Canada 6 - Russia 2
LETHAL POWERPLAY LEADS CANADA TO 6-2 GAME 3 VICTORY
Different city, same result for Canada at the Canada/Russia Super Series.
The scene shifted to Omsk on Friday morning, and although Russia played undoubtedly their best game of the series it was another Canadian victory, this time 6-2, giving Canada a 3-0 lead in the eight-game series.
The Canadians were deadly with the man advantage, converting twice in the first period and twice in the third as the powerplay finished 4-for-9.
Despite being badly outshot – 13-4 in the opening period and 24-10 through two – the Canadians found themselves with the lead on the strength their special teams play.
Sam Gagner was a recipient of good work by David Perron on Canada’s opening goal, a powerplay marker, as Perron carried the puck behind the Russian net and dropped the puck behind his back to Gagner.
Russian goaltender Semen Varlamov followed Perron, giving the Edmonton Oilers draft pick (6th overall, 2007) a wide open net to score his second of the series.
It was 2-0 just 1:53 later, as Canada struck again with the man advantage.
In almost a carbon copy of the first goal, John Tavares carried the puck behind the net before finding Kyle Turris. Varlamov followed the puck this time, but Turris roofed a shot over the Russian’s shoulder for his third goal in as many games, and second on the powerplay.
Russia finally ended their long scoring drought with a shorthanded goal late in the opening period, as Pavel Doronin picked up a loose puck in the neutral zone before beating Canadian goaltender Leland Irving through the legs.
The goal was the first for the Russians since Alexander Ryabev beat Steve Mason at the 9:50 mark of the opening period of Game 1 on Monday, a stretch of 123 minutes and 34 seconds.
But the Russian momentum didn’t last long, as Colton Gillies blocked a shot at the Canadian blueline and raced in alone on Varlamov, fanning on his shot but squeezing it through the legs of the Russian goaltender for a 3-1 lead.
Varlamov allowed three goals on just four shots in the opening 20 minutes, and was replaced by Vadim Zhelobnyuk to begin the second.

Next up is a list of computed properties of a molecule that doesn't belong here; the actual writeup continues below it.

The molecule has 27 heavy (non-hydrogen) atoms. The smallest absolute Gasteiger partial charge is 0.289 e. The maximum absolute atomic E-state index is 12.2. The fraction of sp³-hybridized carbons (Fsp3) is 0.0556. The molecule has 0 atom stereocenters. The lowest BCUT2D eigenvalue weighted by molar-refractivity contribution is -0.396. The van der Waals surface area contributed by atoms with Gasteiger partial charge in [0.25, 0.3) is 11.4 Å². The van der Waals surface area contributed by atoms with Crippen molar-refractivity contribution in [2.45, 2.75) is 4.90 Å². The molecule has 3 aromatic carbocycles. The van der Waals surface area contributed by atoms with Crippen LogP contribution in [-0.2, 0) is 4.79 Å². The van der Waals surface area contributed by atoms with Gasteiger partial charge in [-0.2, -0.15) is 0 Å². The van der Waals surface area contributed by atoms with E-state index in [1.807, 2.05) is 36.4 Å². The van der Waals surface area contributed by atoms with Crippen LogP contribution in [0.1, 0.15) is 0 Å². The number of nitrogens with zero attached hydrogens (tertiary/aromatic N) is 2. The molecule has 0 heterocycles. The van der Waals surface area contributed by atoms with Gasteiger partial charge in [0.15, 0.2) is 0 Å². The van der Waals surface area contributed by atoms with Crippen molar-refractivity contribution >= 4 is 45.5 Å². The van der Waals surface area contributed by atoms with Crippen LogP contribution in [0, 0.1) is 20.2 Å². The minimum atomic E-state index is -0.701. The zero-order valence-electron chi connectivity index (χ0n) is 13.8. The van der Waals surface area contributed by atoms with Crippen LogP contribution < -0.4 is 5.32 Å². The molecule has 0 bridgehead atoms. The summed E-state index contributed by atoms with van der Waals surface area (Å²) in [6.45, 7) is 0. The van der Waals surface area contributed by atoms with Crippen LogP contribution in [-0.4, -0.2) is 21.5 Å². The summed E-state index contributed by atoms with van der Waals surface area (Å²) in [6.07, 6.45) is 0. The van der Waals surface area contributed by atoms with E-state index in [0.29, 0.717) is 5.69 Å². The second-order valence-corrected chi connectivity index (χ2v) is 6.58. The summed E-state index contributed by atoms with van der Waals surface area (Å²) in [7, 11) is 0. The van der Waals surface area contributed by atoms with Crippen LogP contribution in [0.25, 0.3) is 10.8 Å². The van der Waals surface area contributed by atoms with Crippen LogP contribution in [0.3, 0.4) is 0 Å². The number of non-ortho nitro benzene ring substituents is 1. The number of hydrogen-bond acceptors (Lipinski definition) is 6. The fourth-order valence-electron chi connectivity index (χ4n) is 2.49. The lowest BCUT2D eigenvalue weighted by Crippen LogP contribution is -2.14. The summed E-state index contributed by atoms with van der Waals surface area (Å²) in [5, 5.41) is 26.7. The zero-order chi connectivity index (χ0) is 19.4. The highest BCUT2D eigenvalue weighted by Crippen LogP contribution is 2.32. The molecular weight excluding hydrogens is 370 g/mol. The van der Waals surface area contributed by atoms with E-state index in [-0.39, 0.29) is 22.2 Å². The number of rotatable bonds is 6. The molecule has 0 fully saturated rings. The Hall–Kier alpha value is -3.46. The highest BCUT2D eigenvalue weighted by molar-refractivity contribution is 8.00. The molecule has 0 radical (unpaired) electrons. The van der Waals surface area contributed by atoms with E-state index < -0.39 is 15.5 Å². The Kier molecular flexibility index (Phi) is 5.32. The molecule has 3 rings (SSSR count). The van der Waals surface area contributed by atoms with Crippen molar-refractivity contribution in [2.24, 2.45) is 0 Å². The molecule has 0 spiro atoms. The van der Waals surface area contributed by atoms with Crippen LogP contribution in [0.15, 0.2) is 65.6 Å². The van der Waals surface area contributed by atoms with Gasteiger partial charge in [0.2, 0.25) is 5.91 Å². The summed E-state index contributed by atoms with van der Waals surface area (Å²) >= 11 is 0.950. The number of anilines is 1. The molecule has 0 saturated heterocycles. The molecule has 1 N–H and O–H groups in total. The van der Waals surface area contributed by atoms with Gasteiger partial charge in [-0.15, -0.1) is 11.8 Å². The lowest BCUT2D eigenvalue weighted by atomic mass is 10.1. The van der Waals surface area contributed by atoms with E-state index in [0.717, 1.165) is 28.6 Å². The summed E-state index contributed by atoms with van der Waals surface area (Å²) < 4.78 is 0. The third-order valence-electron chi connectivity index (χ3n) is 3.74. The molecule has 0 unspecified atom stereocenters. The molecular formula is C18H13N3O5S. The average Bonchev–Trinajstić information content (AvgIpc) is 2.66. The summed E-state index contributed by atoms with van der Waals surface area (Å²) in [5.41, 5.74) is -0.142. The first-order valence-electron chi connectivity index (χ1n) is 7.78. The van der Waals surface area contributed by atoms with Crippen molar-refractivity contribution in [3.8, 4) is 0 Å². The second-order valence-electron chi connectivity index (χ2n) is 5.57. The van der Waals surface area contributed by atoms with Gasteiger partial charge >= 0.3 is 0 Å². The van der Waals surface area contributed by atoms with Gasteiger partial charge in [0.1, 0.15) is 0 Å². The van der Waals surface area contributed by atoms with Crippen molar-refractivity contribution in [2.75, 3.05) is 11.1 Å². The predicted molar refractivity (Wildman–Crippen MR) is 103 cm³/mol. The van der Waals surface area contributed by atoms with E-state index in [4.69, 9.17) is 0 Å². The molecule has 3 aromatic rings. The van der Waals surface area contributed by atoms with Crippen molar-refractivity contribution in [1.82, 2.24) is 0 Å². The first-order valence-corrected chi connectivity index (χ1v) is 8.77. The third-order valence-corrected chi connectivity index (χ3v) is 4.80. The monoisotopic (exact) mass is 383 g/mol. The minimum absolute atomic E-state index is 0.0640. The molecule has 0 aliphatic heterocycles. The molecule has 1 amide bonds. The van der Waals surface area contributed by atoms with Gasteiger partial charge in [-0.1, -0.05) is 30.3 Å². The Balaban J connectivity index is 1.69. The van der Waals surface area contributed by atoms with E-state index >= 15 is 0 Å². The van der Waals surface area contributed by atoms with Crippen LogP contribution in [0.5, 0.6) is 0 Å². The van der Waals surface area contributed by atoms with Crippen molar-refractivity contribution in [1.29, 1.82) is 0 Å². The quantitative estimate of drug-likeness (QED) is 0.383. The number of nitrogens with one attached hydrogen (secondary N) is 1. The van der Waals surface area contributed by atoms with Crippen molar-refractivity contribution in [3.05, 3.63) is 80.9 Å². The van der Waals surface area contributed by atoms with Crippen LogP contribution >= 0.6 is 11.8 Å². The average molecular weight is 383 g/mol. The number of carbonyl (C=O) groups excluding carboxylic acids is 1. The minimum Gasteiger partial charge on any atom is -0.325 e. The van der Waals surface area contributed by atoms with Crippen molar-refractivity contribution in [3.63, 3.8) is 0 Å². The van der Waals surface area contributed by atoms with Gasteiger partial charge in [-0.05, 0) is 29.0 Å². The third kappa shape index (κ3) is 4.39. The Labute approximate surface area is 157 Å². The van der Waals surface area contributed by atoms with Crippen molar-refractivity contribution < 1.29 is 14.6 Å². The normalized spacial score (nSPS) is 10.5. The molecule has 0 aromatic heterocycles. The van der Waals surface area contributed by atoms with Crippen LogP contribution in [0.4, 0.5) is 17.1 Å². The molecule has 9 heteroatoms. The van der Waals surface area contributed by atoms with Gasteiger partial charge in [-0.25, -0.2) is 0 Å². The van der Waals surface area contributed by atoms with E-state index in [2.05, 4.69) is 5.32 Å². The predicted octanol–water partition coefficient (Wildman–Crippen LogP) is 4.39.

The second period might have been the best of the series for the Russians, as they put constant pressure on the Canadians and cut the lead to one at 3-2 when Ryabev’s wrist shot from the right side bounced off the shoulder of Irving and into the Canadian goal.
The Russians pressured the Canadians throughout the period, outshooting them 11-6, but were unable to get the tying goal past Irving.
“We knew this was coming,” Gillies said of the Russian pressure. “The coaches told us this would be their best game, so we just have to keep going and stay strong defensively.”
Canada was forced to kill off two two-man advantages in the opening 40 minutes, and 10 Russian powerplays overall, but held their ground, led by the penalty-killing tandem on Brandon Sutter and Stefan Legein, who have been lights out in the first three games, allowing only one Russian powerplay goal.
Nursing a one-goal lead heading into the final period, Canada got some breathing room 5:28 into the frame on the powerplay, as Gagner fed Claude Giroux in front and Giroux, from his knees, went five-hole on Zhelobnyuk for a 4-2 lead.
The insurance goal came just 46 seconds later, as Legein caught the Russians on a line change, stepped over the blue line and blasted a shot that beat Zhelobnyuk over the glove on the short side, his third goal in as many games.
Zac Boychuk rounded out the scoring on another Canadian powerplay with three minutes to go, finishing off a tic-tac-toe passing play from Josh Godfrey and Thomas Hickey by beating the Russian goaltender just under the crossbar.
Irving stopped 32 of the 34 shots he faced, and was named Canada’s Player of the Game in his first appearance of the series.
The two teams have less than 24 hours to rest before Game 4, set for 6 a.m. ET, 3 a.m. PT on Saturday in Omsk, wrapping up the Russian leg of the series.